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How to educate your child in the seventeenth century

The end of summer and beginning of autumn mean that children and young adults worldwide are heading back to school. While much has changed since the time of the seventeenth century, such as which children were allowed to go to school and which weren’t, and what they were taught there – one thing that has not changed is the worry a parent feels about their child getting the best education they can. In these series of excerpts from letters from the seventeenth century, we can see how ideas about education have evolved and changed in the past 300-some years.

John Locke to Mary Clarke [née Jepp] 1685, on teaching dancing at home

“Girls should have a dancing master at home early: it gives them fashion and easy comely motion betimes which is very convenient, and they, usually staying at home with their mothers, do not lose it again, whereas the boys commonly going to school, they lose what they learn of a dancing master at home amongst their illfashioned schoolfellows, which makes it often less necessary because less useful for the boys to learn to dance at home when little: though if they were always to play at home in good company I should advise it for them too. If the girls are also by nature very bashful, it would be good that they should go also to dance publicly in the dancing schools when little till their sheepishness were cured; but too much of the public schools may not perhaps do well, for of the two, too much shamefacedness better becomes a girl than too much confidence, but having more admired than considered your sex I may perhaps be out in these matters, which you must pardon me.”

Instructions for the education of Edward Clarke’s children by John Locke, 1686, on the proper way of teaching Latin

“When your son can read English perfectly, the next thing, of course, to be learnt is Latin, which however necessary I allow it to be, yet the ordinary way of learning it in a grammar school, is that, which having long had thoughts about, I can by no means approve of. The reasons against it are so evident and cogent, that they have prevailed with some intelligent persons you have known to quit the ordinary road, not without success, though the method made use of was not exactly that which I would have proposed. Mine in short is this: to trouble the child with no rules of grammar at all, but to have Latin, as English has been, without the perplexity of rules, talked into him. For if you will consider it, Latin is no more unknowne to a child, when he comes into the world, than English: and yet he learns English without master, rule, or grammar: and so ought he Latin too, if he had somebody always to talk to him in this language. When we so often see a Frenchwoman teach a young girl to speak and read French perfectly, in a year or two, without one rule of grammar, or anything else, but prattling to her; I cannot but wonder how gentlewomen have overseen this way for their sons, and thought them more dull and incapable than their daughters. If therefore a man could be got, who himself speaks good Latin, who would always be about your son, and talk constantly to him, that would be the true and genuine way of teaching him Latin…  ”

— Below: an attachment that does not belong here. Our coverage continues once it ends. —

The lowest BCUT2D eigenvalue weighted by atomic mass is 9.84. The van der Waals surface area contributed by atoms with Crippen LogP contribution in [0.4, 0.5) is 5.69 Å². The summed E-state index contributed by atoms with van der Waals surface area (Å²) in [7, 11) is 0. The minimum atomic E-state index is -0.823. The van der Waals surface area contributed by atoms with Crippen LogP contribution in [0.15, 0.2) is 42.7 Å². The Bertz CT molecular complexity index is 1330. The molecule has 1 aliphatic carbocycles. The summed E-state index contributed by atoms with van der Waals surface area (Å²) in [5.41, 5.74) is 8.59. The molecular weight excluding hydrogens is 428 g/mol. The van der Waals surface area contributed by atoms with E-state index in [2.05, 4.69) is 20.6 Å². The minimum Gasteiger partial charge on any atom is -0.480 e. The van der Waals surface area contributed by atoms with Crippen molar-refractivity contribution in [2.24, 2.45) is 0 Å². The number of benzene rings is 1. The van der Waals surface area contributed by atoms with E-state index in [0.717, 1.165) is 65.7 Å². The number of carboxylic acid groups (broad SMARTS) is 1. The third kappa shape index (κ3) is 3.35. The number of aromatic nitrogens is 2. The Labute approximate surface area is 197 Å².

Wooden desk with apple by JJ Thompson. CCO Public Domain via Unsplash.

James Tyrrell to John Locke, 1687, on seeing his son off to school safely, and the daughter being sent off to live with a relative instead

“She much desired that Jemmy should be bred under your care; and therefore should be glad to know what encouragement you can give me of puting him to school at Utrecht to learne French and perfect his latine; and greek. if you know of ever a good Master there that takes boarders. I have thoughts of bringing him over the next spring or summer at farthest. and to stay in those parts till winter againe, to see him setled; and to enjoy your good company, one of the greatest satisfactions I propose to my self in the Journey. however whether I bring him over or not I intend to come over to you; and will then be out of your debt before I returne. this winter I shall not dissolve my Family: but intend it next spring and shall then put out my yonger son to school: and my daughter to a relation of my wives to be bred according to her last will.”

William Fitzhugh to Nicholas Hayward, 1690, on his son learning foreign languages

“Sir This year I was designed to have sent home my eldest son to School there & did intend to request of your care of him & kindness to him, but accidentally meeting wt. a french Minister, a sober, learned & discreet Gentleman, whom I persuaded to board & tutor him, which he hath undertaken, in whose family there is nothing but french spoken which by a continuall Converse, will make him perfect in that tongue, & he takes a great deal of pains & care to teach him Latin, both which go on hitherto very well together”

 Featured Image Credit:  Book, read, reading, bookmark, and page by Ben White. CCO Public Domain via  Unsplash.

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